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*** LOCAL (Jacksonville/NE Fl./SE Ga.) IMPACTS FROM THE TROPICS: Increasing onshore wind & rough seas/surf through this week.
The Atlantic Basin Overview:
(1) The Caribbean remains an area that will need to be monitored as some gradual tropical development looks likely - a historically a “hot spot” for late season development.
An area of “disturbed weather” - disorganized showers & t’storms - continues over the Central & Western Caribbean. This disturbance will move northeast reaching the Dominican Republic & Haiti by Saturday then continuing northeast. Heavy rain & gusty winds are occurring over Jamaica & will impact Eastern Cuba, Hispaniola & perhaps Puerto Rico by the weekend.
Run to run inter-model continuity & agreement amongst the models remains poor though most of the global models now show at least some kind of development. But the trend has been for a weaker system that continues to move northeast across Central Atlantic through next week.
Still - keep a wary eye on the Caribbean until the low is northeast of the area by late in the weekend.
(2) Non-tropical low pressure over the Northern Gulf of Mexico will continue to move eastward producing heavy rain along the Gulf Coast & across much of Florida. The low will then “hand-off”/redevelop or transfer its energy to another area of low pressure over the far W. Atlantic just east of Florida & near the Western/NW Bahamas. The low may acquire some subtropical or even tropical characteristics while staying offshore as the system moves north/northeast to the east of Florida then eventually northeast & away from the U.S. over the weekend. This low will increase east winds with rough seas/surf for NE Fl./SE Ga. coasts Thu.-Fri. Very heavy rain - 5″+ - will occur across parts of S. Florida & the east coast of Fl. from Cape Canaveral southward with rain amounts for NE Fl. averaging 1-2″(+)... & about a half inch to 1″ for SE Ga.
The upper oceanic heat content (UOHC) [tropical cyclone heat potential/TCHP] across the SW Atlantic, Gulf & Caribbean with plenty of warm water far below the surface in the Caribbean:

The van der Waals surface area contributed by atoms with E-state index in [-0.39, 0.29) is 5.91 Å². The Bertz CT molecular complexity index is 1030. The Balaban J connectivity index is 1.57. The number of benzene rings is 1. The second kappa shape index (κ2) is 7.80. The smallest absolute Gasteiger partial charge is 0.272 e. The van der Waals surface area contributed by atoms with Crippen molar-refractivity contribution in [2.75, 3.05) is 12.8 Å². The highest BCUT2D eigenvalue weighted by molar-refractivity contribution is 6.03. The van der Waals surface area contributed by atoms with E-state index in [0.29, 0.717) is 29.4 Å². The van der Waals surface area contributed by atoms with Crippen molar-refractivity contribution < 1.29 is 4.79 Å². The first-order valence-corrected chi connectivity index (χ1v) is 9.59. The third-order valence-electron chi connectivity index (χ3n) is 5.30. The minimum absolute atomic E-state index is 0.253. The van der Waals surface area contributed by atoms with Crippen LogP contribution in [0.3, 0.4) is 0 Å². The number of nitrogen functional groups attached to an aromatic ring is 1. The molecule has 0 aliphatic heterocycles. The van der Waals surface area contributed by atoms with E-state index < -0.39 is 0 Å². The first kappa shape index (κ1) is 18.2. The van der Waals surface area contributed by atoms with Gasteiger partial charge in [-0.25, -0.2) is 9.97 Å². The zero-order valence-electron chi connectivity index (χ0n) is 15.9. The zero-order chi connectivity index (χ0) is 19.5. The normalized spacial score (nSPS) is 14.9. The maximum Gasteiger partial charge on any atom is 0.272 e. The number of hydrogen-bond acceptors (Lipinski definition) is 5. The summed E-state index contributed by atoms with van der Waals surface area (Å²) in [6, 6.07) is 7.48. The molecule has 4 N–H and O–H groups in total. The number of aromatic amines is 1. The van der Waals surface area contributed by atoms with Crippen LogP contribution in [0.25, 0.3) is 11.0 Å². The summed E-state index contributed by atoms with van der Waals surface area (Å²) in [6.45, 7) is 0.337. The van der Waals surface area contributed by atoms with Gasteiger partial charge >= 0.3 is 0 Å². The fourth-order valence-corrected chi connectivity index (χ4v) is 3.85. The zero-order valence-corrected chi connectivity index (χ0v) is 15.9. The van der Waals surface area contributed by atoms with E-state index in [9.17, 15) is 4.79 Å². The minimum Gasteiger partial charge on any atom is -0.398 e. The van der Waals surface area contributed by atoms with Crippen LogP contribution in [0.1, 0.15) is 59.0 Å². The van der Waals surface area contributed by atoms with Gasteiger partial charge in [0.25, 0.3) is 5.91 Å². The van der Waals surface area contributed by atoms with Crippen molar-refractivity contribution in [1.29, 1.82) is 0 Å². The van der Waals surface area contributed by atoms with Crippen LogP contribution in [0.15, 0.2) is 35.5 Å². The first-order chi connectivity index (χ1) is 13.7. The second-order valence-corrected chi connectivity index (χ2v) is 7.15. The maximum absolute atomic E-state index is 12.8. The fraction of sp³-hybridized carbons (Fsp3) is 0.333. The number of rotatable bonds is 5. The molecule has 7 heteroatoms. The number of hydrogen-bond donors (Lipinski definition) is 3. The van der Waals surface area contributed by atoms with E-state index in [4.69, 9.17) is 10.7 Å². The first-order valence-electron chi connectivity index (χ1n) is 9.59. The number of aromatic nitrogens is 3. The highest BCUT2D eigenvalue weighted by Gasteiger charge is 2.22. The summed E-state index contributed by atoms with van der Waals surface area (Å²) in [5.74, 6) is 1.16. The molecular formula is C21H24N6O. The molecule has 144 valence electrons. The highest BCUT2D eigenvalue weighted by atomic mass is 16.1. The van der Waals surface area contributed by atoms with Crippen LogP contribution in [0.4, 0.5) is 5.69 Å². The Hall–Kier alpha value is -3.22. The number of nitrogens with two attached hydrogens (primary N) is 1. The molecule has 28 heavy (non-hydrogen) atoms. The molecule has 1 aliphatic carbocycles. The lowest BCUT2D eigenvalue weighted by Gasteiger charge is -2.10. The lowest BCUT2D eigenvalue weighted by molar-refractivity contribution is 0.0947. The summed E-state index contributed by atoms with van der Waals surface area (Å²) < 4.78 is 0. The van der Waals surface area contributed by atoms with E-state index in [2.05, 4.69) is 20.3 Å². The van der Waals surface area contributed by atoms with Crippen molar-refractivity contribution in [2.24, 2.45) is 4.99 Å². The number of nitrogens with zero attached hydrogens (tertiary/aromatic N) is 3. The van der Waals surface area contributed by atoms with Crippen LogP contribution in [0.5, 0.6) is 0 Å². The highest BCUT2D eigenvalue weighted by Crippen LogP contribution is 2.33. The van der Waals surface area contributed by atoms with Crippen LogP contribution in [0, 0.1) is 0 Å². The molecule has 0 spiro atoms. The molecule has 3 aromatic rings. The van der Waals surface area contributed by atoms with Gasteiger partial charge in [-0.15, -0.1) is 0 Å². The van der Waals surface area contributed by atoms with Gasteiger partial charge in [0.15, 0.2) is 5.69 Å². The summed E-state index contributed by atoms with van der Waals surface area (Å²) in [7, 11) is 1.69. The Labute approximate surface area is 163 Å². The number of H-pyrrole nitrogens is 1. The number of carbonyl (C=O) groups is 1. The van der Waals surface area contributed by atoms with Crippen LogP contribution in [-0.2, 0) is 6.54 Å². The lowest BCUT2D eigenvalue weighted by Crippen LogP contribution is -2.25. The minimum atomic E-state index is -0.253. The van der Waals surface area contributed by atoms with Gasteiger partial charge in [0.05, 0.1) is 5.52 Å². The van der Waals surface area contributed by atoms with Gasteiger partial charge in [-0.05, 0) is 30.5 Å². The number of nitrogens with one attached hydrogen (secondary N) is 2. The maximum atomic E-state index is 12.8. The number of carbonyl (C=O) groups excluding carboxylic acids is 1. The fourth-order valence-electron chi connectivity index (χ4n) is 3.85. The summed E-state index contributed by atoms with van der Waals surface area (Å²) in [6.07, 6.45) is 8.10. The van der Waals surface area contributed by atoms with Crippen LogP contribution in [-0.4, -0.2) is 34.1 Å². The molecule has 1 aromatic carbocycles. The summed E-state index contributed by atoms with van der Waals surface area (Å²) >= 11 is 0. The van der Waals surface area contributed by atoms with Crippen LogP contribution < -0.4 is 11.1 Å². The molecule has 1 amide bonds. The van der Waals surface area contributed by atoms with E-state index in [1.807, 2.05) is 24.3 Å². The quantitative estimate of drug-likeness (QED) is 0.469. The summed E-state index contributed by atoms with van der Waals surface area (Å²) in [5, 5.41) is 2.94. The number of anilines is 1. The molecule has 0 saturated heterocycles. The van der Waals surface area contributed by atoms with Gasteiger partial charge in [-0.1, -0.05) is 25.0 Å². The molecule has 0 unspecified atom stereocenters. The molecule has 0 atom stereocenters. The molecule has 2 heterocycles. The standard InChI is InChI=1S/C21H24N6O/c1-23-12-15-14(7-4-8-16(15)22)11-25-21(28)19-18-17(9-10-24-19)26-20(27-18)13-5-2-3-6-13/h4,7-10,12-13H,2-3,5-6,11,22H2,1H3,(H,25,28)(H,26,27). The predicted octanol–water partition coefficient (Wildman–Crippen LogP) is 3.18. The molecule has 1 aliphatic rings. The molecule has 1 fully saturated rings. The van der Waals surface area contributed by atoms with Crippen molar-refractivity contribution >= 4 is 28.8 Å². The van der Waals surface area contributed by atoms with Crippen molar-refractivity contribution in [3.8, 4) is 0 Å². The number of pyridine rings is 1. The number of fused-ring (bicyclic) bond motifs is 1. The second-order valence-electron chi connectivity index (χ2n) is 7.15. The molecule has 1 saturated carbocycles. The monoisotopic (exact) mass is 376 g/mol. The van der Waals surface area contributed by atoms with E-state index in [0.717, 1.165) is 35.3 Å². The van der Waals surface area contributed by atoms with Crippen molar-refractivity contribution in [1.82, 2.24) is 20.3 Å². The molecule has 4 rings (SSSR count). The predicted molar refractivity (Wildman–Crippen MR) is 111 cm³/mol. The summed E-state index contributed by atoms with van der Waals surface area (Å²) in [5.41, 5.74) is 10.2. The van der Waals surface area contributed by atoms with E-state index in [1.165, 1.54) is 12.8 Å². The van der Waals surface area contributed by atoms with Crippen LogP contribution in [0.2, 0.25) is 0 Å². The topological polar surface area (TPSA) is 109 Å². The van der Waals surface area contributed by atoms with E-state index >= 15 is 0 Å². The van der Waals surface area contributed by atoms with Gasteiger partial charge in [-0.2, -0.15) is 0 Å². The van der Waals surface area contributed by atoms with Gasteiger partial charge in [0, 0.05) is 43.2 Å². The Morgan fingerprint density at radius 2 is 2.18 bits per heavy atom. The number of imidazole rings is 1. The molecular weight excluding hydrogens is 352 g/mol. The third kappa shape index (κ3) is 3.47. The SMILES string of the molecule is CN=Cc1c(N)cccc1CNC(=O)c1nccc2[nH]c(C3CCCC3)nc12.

Water vapor loop (dark blue/yellow is dry mid & upper level air):
November tropical cyclone origins:
Averages below based on climatology for the Atlantic Basin for November (7 hurricanes so far, 19 tropical storms):
Saharan dust spreads west each year from Africa by the prevailing winds (from east to west over the Atlantic). Dry air - yellow/orange/red/pink. Widespread dust is indicative of dry air that can impede the development of tropical cyclones. However, sometimes “wanna’ be” waves will just wait until they get to the other side of - or away from - the plume then try to develop if other conditions are favorable. In my personal opinion, way too much is made about the presence of Saharan dust & how it relates to tropical cyclones. In any case, the peak of Saharan dust typically is in June & July.
2023 names..... “Vince” is the next name on the Atlantic list (names are picked at random by the World Meteorological Organization... repeat every 6 years). Historic storms are retired [Florence & Michael in ’18... Dorian in ’19 & Laura, Eta & Iota in ‘20, Ida in ‘21 & Fiona & Ian in ‘22]). In fact, this year’s list of names is rather infamous with “Katrina”, “Rita” & “Wilma” retired from the ‘05 list & “Harvey”, “Irma”,“Maria” & “Nate” from the ‘17 list. The WMO decided - beginning in 2021 - that the Greek alphabet will be no longer used & instead there will be a supplemental list of names if the first list is exhausted (has only happened three times - 2005, 2020 & 2021). The naming of tropical cyclones began on a consistent basis in 1953. More on the history of naming tropical cyclones * here *.
Mid & upper level wind shear (enemy of tropical cyclones) analysis (CIMMS). The red lines indicate strong shear:
Water vapor imagery (dark blue indicates dry air):
Deep oceanic heat content over the Gulf, Caribbean & deep tropical Atlantic. The brighter colors are expanding dramatically as we near the peak of the hurricane season.:
Sea surface temp. anomalies:
SE U.S. surface map:
Surface analysis centered on the tropical Atlantic:
Surface analysis of the Gulf:
Atlantic Basin wave period forecast for 24, 48, 72 & 96 hours respectively:
Global tropical activity:
Cox Media Group